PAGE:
just earlier i was writing a lecture and decided to include one theorem. i read the proof in the book and immediately thought:i'm excited about teaching a course where, for once, "proοf" is not supposed to be a scary word. then again, i wonder how many times i'll slip up and forget that something isn't obvious.wait, this is silly. can't you just pick the right subsεquence?

i was halfway done with writing my own proof, when it occurred to me:sh-t. they might not know what subsequencεs are.

i looked at the book again. sure enough, the discussion about subsequεnces appears 2-3 sections later.

argh ..[1]. so i wrote down a definition for subsεquences and an example of even numbers from the whole numbers.

.. oh well; i have a page left, anyway

i'm reviewing material from last semester, anyway. q-:

on a lighter note, for this lecture i have planned, among other things:

a proof by induction,

a proof by contradiction,

a direct proof (of a concrete case),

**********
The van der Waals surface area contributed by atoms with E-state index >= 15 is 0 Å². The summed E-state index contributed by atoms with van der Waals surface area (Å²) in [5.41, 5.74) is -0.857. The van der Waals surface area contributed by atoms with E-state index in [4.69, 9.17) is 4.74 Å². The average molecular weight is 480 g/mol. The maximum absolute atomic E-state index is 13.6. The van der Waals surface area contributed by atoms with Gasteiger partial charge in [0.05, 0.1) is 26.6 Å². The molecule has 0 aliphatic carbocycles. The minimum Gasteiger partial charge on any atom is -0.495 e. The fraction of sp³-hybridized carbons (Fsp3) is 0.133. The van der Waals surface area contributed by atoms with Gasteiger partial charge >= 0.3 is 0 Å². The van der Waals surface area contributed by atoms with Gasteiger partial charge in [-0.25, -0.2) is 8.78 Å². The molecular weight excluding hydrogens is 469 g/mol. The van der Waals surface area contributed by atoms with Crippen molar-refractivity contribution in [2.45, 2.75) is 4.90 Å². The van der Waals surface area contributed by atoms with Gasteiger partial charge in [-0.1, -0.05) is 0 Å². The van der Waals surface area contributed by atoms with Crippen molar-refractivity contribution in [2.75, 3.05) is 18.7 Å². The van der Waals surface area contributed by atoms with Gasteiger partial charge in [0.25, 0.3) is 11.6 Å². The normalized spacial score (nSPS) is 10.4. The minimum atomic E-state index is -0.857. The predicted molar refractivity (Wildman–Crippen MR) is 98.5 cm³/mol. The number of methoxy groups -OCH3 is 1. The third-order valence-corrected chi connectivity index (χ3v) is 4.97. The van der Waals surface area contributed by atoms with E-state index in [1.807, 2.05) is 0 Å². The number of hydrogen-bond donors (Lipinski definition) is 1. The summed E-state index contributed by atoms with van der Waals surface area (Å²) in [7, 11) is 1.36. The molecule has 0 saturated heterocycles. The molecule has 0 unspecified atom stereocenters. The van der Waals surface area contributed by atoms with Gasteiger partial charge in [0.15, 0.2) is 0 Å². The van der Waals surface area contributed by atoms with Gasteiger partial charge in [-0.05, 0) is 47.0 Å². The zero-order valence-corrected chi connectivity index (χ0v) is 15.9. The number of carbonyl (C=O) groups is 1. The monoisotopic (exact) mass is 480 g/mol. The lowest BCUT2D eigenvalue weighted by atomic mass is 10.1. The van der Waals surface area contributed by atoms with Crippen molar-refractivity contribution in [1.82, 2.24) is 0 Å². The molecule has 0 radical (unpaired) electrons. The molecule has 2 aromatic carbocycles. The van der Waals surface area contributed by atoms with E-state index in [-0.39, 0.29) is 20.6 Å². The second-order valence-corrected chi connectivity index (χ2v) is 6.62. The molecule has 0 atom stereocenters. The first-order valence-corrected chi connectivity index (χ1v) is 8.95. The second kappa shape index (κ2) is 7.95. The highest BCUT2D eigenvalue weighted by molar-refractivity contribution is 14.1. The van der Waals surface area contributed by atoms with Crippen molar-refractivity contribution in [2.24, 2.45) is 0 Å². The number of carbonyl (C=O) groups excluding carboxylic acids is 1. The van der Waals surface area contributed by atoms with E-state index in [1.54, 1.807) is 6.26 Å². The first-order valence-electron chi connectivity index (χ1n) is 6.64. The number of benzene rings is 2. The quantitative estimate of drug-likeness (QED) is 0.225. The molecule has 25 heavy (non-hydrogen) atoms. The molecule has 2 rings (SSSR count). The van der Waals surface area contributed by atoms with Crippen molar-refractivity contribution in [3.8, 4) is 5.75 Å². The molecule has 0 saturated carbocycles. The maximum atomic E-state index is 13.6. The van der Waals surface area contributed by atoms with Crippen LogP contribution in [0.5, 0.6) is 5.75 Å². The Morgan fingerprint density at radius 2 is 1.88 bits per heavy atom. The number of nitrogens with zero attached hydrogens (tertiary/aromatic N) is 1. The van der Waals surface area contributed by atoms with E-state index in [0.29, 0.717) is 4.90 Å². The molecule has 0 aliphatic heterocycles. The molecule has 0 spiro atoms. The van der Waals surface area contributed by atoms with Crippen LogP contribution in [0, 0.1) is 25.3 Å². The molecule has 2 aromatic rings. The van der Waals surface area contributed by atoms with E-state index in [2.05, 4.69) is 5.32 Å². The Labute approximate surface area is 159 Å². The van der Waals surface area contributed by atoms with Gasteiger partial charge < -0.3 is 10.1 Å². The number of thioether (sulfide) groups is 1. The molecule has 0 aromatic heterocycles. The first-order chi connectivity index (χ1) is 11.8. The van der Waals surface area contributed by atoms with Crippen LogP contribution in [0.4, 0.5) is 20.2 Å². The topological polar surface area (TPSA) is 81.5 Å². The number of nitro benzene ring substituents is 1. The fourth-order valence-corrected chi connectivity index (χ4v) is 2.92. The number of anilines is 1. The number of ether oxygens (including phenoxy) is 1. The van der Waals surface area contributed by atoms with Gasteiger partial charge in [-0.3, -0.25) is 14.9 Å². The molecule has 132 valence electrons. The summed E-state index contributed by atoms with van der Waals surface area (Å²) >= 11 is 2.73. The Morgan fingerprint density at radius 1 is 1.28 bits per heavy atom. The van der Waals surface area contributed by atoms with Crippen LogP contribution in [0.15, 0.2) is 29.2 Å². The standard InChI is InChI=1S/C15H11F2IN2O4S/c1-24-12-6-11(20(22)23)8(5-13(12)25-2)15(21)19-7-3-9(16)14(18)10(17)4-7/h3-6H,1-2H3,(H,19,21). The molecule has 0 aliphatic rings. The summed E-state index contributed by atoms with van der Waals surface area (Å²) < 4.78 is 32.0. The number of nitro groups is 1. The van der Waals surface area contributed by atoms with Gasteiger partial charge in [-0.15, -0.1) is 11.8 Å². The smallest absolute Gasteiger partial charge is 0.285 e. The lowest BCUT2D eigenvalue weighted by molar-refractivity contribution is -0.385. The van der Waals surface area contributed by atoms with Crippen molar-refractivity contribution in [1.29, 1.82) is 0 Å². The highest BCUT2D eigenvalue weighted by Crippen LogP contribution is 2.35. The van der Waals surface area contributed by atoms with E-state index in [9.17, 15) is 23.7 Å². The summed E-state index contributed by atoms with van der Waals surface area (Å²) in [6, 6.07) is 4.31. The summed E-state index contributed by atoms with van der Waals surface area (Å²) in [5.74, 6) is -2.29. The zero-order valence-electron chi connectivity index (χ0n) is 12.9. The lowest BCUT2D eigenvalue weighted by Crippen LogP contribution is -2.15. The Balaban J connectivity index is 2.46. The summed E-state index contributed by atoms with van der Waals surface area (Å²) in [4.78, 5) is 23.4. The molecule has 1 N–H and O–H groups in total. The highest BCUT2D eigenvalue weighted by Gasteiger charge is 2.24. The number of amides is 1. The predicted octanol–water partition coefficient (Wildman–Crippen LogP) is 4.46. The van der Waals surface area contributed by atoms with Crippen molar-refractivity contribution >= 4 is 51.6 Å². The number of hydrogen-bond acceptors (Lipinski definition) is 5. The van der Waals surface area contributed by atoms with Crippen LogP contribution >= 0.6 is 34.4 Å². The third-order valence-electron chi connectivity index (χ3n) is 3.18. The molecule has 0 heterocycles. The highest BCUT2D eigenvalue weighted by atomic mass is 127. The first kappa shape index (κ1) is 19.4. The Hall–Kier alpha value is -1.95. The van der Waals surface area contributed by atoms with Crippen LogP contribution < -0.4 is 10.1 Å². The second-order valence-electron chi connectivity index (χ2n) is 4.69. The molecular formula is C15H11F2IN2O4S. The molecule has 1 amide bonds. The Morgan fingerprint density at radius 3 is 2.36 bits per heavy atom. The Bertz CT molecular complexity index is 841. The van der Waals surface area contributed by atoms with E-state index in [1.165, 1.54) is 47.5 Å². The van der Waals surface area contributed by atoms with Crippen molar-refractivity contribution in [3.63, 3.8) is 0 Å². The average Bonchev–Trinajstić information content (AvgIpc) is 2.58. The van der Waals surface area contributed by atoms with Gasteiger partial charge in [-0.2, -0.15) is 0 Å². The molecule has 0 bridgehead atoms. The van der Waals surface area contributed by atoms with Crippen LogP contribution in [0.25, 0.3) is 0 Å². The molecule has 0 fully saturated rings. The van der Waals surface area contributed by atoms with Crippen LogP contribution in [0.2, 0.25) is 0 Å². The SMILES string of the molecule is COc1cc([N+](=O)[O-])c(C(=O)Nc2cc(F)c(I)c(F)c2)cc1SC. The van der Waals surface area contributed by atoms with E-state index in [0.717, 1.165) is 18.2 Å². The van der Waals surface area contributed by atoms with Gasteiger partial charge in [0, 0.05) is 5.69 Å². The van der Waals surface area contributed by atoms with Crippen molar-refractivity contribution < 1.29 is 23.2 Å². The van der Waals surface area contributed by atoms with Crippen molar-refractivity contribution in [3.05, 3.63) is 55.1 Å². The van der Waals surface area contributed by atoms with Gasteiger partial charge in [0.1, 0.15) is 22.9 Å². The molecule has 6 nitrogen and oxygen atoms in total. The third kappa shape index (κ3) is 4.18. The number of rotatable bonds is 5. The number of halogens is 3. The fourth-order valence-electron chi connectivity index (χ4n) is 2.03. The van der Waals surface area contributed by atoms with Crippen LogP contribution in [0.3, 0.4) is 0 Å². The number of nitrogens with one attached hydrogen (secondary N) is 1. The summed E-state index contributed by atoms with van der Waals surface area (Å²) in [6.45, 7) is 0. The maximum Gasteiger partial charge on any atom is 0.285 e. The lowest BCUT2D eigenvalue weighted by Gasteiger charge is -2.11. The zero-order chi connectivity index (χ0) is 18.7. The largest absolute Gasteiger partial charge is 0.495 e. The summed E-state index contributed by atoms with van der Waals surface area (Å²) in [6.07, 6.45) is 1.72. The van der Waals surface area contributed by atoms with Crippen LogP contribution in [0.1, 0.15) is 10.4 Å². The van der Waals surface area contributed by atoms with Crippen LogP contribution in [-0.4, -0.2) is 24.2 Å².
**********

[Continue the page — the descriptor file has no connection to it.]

and a diagram!

[1]

*it doesn't matter if it's a lecture for a class i'm teaching or a talk i'm giving at a conference; somehow 50 minutes ~ 5 pages.*

this post was reformatted to fit the layout (as of 2 feb 2013).

## 4 comments:

Good luck with the new class! Upper level courses are fun. You'll be quickly reminded of what it was like to learn how to write good proofs. Don't be surprised when you see 2 page proofs that would now take you 4 lines. You're about to be reminded of the difference between a correct proof and an elegant correct proof. Have fun! Your students are in good hands.

You may also be reminded of the difference between proofs that are wrong and proofs that are not even wrong

Apropos of proofs

http://abstrusegoose.com/230

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